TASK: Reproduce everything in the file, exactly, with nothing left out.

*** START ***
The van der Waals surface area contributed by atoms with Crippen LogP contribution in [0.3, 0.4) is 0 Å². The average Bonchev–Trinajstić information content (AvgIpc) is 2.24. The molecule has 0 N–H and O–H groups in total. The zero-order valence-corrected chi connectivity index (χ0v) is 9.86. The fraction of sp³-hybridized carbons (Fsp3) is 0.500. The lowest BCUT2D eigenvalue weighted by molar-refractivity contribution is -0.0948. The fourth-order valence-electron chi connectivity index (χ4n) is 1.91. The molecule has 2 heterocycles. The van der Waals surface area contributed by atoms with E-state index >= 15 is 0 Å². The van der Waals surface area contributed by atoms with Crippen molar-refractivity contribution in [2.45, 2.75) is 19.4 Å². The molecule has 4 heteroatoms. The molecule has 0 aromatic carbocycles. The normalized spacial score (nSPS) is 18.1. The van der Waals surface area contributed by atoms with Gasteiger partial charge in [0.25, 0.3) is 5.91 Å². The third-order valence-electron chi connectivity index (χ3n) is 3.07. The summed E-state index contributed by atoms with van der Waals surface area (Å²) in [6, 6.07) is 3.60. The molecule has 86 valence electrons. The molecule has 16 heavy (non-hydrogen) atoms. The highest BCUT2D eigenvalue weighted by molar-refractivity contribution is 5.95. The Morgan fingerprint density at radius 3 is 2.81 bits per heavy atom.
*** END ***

The van der Waals surface area contributed by atoms with Crippen LogP contribution in [0.3, 0.4) is 0 Å². The average Bonchev–Trinajstić information content (AvgIpc) is 2.24. The molecule has 0 N–H and O–H groups in total. The zero-order valence-corrected chi connectivity index (χ0v) is 9.86. The fraction of sp³-hybridized carbons (Fsp3) is 0.500. The lowest BCUT2D eigenvalue weighted by molar-refractivity contribution is -0.0948. The fourth-order valence-electron chi connectivity index (χ4n) is 1.91. The molecule has 2 heterocycles. The van der Waals surface area contributed by atoms with E-state index >= 15 is 0 Å². The van der Waals surface area contributed by atoms with Crippen molar-refractivity contribution in [2.45, 2.75) is 19.4 Å². The molecule has 4 heteroatoms. The molecule has 0 aromatic carbocycles. The normalized spacial score (nSPS) is 18.1. The van der Waals surface area contributed by atoms with Gasteiger partial charge in [0.25, 0.3) is 5.91 Å². The third-order valence-electron chi connectivity index (χ3n) is 3.07. The summed E-state index contributed by atoms with van der Waals surface area (Å²) in [6, 6.07) is 3.60. The molecule has 86 valence electrons. The molecule has 16 heavy (non-hydrogen) atoms. The highest BCUT2D eigenvalue weighted by molar-refractivity contribution is 5.95. The Morgan fingerprint density at radius 3 is 2.81 bits per heavy atom.